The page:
Last week, the Government of El Salvador extended its agreement with the United States to allow U.S. anti-narcotics aircraft to operate out of the Salvadoran Air Force base at Comalapa for five more years. Since March 2000, the United States has used the Comalapa Air Force base as a Forward Operating Location (FOL) – the same arrangement as the Manta Air Base in Ecuador, which U.S. personnel will be vacating by November – to “allow interdiction aircraft to be forward deployed closer to drug routes in the region,” according to the U.S. Embassy in El Salvador. The original agreement was set to expire in 2010.
The timing of the renewed agreement coincides with the approaching end of President Tony Saca’s term on May 31. Saca, from the center-right ARENA party, is an ardent supporter of U.S.-Salvadoran military collaboration. However, in June of last year, President-elect Mauricio Funes, from the left-of-center FMLN opposition party, announced that he would guarantee the continuation of the Comalapa Forward Operating Location, contradicting the FMLN’s traditional stance against the FOL residing on Salvadoran territory.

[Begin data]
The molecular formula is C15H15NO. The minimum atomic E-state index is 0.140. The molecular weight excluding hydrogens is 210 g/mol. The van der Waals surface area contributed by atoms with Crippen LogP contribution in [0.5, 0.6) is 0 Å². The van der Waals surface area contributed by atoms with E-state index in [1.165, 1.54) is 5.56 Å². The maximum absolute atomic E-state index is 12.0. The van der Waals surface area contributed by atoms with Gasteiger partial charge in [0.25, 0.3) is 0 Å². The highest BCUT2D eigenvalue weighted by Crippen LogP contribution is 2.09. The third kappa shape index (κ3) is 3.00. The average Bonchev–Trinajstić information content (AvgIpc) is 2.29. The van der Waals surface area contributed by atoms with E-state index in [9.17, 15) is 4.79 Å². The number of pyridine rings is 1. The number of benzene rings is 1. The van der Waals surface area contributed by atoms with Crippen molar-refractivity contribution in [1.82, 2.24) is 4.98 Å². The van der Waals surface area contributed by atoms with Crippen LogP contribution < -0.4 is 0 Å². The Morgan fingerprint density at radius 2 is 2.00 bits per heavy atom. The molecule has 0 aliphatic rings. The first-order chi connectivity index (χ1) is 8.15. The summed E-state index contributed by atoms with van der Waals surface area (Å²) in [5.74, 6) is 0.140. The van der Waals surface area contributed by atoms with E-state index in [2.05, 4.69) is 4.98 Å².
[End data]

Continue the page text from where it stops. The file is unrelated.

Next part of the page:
Despite Funes’ previous announcement, the U.S. government likely hoped to extend the agreement before his inauguration just in case his position changes once he and the FMLN assume power in June. Though Funes has pledged to work closely with the United States, his political party began life as an insurgency that, during the 1980s, the U.S. government spent hundreds of millions of dollars arming the Salvadoran military in an effort to defeat. If relations should sour and Funes’s position on the Comalapa facility should change, U.S. officials no doubt calculated, they would be left with only one formal Forward Operating Location, in the Netherland Antilles, after Manta closes. Colombia has, however, agreed to accommodate the U.S. planes and crews that will be vacating Manta.